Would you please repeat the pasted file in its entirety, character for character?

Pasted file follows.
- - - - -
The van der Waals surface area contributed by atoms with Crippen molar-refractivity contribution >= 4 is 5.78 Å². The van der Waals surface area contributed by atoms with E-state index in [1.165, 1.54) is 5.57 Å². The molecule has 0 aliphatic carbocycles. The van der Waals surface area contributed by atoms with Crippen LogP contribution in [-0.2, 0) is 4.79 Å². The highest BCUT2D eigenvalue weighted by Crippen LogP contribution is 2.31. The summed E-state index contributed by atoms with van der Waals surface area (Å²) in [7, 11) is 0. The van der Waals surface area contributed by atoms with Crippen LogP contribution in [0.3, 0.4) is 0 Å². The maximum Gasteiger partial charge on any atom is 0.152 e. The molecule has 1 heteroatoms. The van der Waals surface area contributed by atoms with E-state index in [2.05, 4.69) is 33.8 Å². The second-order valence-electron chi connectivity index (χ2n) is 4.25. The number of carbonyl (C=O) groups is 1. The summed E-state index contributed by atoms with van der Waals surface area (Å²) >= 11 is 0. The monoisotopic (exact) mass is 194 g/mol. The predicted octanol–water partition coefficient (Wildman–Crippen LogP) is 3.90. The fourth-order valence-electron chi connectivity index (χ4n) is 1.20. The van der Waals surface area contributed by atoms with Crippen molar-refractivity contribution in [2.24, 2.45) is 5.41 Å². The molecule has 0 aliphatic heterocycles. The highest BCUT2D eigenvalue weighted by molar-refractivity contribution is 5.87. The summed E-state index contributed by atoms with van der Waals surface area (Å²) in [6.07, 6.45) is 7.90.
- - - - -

The van der Waals surface area contributed by atoms with Crippen molar-refractivity contribution >= 4 is 5.78 Å². The van der Waals surface area contributed by atoms with E-state index in [1.165, 1.54) is 5.57 Å². The molecule has 0 aliphatic carbocycles. The van der Waals surface area contributed by atoms with Crippen LogP contribution in [-0.2, 0) is 4.79 Å². The highest BCUT2D eigenvalue weighted by Crippen LogP contribution is 2.31. The summed E-state index contributed by atoms with van der Waals surface area (Å²) in [7, 11) is 0. The van der Waals surface area contributed by atoms with Crippen LogP contribution in [0.3, 0.4) is 0 Å². The maximum Gasteiger partial charge on any atom is 0.152 e. The molecule has 1 heteroatoms. The van der Waals surface area contributed by atoms with E-state index in [2.05, 4.69) is 33.8 Å². The second-order valence-electron chi connectivity index (χ2n) is 4.25. The number of carbonyl (C=O) groups is 1. The summed E-state index contributed by atoms with van der Waals surface area (Å²) >= 11 is 0. The monoisotopic (exact) mass is 194 g/mol. The predicted octanol–water partition coefficient (Wildman–Crippen LogP) is 3.90. The fourth-order valence-electron chi connectivity index (χ4n) is 1.20. The van der Waals surface area contributed by atoms with Crippen molar-refractivity contribution in [2.24, 2.45) is 5.41 Å². The molecule has 0 aliphatic heterocycles. The highest BCUT2D eigenvalue weighted by molar-refractivity contribution is 5.87. The summed E-state index contributed by atoms with van der Waals surface area (Å²) in [6.07, 6.45) is 7.90.